Artists make discoveries about their work each time they mount an important show; we spoke to six about the exhibitions that marked turning points in their careers—for better or worse.
ELMGREEN & DRAGSET Being included in the first Berlin Biennial, curated by Hans Ulrich Obrist, Nancy Spector and Klaus Biesenbach in 1998, was an eye-opener for us. We really experienced, for the first time, the international art scene. We had just moved to Berlin from Copenhagen and had only been included in one major group show before. We didn’t work with a gallery, we had no clue about markets and power plays by private dealers or collectors, and we hardly knew any critics or curators. We installed a sealed-off “wishing well”, dug down into the pavement at the entrance to one of the venues. It was a square basin with bluish water, and at the bottom was a selection of coins from the Danish mint without the value printed on them. A powerful gallery representing another artist tried to persuade the biennial to move our work to another spot because its artist felt we were too close. Fortunately, Nancy Spector stood up for us and said no. We were quite innocent then—however, this taught us how private interests often try to influence even events as public as biennials. We also learned that it is important to have support structures as artists.
SHIRIN NESHAT One really critical experience was my Musée d’Art Contemporain de Montreal exhibition in 2001, which opened very soon after [the] September 11 [terrorist attacks]. Everybody thought they’d shut the show down because there was such strong anti-Muslim sentiment at the time. Even travelling to Montreal [by air] was a problem, so we drove. But the curator insisted on keeping the opening dates intact, and it was an unusually poignant experience. The audience that came was so large because everyone felt terribly sorry for the tragedy and for all the misperceptions that were happening around the Muslim community—so the art became a vehicle to tap into all these issues. But Montreal is actually quite a radical place. I think they would probably have cancelled it if it had been in the US.
JOANA VASCONCELOS I applied to the 2005 Venice Biennale with three pieces for the Arsenale and they were accepted. But in the process of organising the show, the curator Rosa Martínez called me and said, “I cannot have three works by you because there are too many artists, so you need to choose whether you want to have one piece at the entrance or two others inside the show.” That was a difficult moment, but I decided that I wanted to have the opening piece [A Noiva, a chandelier made of 25,000 tampons].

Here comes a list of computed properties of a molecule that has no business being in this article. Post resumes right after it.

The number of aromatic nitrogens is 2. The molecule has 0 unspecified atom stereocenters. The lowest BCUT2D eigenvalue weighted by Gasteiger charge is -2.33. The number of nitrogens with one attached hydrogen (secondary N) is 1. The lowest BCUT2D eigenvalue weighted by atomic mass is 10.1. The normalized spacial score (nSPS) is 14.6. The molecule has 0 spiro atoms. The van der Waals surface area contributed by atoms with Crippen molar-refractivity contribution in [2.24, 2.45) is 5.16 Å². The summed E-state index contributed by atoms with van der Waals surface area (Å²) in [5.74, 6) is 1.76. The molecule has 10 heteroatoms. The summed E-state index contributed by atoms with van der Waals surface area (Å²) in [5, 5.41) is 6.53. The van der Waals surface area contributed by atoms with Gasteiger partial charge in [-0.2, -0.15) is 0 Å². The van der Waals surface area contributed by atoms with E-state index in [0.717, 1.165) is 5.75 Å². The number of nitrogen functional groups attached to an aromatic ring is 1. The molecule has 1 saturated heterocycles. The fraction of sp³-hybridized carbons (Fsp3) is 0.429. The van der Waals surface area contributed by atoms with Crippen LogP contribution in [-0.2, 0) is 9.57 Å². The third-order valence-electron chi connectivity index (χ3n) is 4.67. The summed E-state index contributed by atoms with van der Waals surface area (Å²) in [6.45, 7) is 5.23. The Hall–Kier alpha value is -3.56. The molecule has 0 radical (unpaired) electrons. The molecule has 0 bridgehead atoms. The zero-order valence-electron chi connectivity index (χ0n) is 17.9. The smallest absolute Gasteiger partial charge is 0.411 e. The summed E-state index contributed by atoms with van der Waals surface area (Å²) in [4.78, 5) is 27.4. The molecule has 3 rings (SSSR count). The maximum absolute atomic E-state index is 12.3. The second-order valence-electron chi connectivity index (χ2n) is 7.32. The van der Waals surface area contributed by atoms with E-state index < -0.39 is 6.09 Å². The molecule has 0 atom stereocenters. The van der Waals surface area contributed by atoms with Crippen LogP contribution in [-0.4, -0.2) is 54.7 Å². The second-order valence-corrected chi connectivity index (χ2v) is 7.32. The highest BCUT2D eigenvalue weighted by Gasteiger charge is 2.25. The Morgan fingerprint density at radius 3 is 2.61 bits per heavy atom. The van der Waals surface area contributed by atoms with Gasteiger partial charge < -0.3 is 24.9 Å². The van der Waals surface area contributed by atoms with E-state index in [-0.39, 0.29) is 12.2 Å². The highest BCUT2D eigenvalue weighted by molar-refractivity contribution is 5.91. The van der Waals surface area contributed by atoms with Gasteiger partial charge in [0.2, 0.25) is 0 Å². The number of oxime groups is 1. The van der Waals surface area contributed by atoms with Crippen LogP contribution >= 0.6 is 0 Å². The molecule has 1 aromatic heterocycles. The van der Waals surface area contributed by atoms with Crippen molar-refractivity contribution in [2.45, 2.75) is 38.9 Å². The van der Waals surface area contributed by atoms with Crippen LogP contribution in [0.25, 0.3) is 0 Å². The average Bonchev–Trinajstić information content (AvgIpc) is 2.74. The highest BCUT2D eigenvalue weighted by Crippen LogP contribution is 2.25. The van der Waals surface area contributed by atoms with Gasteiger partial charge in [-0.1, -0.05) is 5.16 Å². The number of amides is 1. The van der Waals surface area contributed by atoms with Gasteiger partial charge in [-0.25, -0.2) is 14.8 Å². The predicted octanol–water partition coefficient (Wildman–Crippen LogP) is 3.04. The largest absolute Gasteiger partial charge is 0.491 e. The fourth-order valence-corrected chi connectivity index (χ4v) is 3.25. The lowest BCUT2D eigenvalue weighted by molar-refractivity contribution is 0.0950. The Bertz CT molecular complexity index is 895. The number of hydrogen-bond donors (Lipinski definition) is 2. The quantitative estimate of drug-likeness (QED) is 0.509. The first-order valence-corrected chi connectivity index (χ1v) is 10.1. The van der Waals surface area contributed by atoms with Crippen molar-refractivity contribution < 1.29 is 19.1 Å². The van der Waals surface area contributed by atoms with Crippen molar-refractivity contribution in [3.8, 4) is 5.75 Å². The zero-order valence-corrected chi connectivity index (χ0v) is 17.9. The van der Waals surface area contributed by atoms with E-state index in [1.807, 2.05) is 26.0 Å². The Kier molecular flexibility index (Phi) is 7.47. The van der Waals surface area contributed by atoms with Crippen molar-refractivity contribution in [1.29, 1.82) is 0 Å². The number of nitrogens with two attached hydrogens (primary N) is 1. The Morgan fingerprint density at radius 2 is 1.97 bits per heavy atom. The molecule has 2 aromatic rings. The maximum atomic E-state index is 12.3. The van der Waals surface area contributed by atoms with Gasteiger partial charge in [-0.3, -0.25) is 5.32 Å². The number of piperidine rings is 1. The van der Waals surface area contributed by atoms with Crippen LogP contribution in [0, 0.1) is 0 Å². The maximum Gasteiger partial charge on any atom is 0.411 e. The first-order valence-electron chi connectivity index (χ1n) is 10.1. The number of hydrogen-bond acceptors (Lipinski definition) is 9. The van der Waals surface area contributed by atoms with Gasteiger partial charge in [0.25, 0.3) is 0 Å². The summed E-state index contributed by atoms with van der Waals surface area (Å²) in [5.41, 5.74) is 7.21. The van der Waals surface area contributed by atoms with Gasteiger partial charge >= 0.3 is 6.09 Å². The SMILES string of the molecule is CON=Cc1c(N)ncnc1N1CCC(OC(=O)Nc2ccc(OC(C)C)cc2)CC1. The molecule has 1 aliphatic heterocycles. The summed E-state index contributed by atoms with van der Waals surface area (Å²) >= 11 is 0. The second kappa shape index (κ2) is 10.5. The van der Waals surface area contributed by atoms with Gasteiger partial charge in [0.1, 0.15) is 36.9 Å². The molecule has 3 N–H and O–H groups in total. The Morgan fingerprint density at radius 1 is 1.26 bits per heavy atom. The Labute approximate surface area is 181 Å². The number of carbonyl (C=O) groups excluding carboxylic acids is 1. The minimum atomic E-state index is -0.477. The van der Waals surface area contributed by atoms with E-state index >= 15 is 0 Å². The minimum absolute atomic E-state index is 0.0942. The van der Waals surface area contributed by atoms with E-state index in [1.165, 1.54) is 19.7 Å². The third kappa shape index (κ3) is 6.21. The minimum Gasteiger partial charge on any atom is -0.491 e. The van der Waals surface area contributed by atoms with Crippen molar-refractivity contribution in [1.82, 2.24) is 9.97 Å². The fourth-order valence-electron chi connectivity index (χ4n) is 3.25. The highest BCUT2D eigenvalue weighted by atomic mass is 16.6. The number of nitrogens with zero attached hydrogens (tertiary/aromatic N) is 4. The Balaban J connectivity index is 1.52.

That was the best decision I ever made. I wasn’t known then. I was a young Portuguese artist and suddenly I was at the centre of this historic moment: the first Venice Biennale ever curated by a woman. When people approached the Arsenale, they saw my piece and understood that it set the stage for the entire show. If I hadn’t made that choice, I don’t think my career would have gone the same way. Even today, everyone says, “You’re the one with the chandelier of tampons!” So it’s still working for me.
MARILYN MINTER My expectations for the 2006 Whitney Biennial were that I would have three paintings in the large group show. What actually happened was that they chose one of my paintings to be featured on the cover of the catalogue, they used another image to make banners for the show along Madison Avenue [in New York] and they used my paintings to advertise the show in all the promotional materials. It basically blew my mind to have all that exposure, and dramatically shifted the arc of my career. I went from being invisible to being the poster child for the biennial. I learned that public success changed my career, which shouldn’t be news to anyone. But I also realised that any artist who sticks around in the public awareness for more than 20 years usually has something unique to say. I used to not think that was true. Since then, I’ve become a lot more supportive of other artists and various career trajectories. What we do is so difficult, and staying relevant and true to one’s vision is a challenge.
ENOC PEREZ My first solo show in a US museum, at the Museum of Contemporary Art North Miami in 2007, was important on many levels. I had never seen ten years’ worth of my work hanging in one place, and that was big because it made me realise that I had already proven with my work things that I thought I still had to prove. The question that brought to mind was, “Now what?” It had a profoundly liberating effect on me. I also had the notion that if your work got that kind of recognition, it would automatically lead to easy street. Wrong—the market only cares about the market. You may be cool today, and tomorrow, you’re just old. That’s life. Even with museums, [the fashion] can be painting now, performance tomorrow, and the next day, who knows? Me, I just keep working without expectations.
CHERYL DONEGAN With the New Museum show [Scenes and Commercials, until 10 April], I felt as though an incredible weight had been lifted from me. Given my experiments across media and my patchy New York exhibition history, with big gaps between shows, I feared that I appeared very inconsistent and somewhat incoherent to the audience in my home city. Working with Johanna Burton and her team at the New Museum changed all that for me. We were really able to trace a legacy of concerns and approaches within a diverse body of work and illustrate the through-lines. She and her fellow curators Sara O’Keeffe and Alicia Ritson really “got me” and helped me to articulate the consistency within the mobility of my practice. Even though the show is recent, I think it will help me a great deal in the future as, hopefully, I’ve had a chance to connect the dots. I feel very unburdened and confident that future work will be received against the backdrop that this show has provided.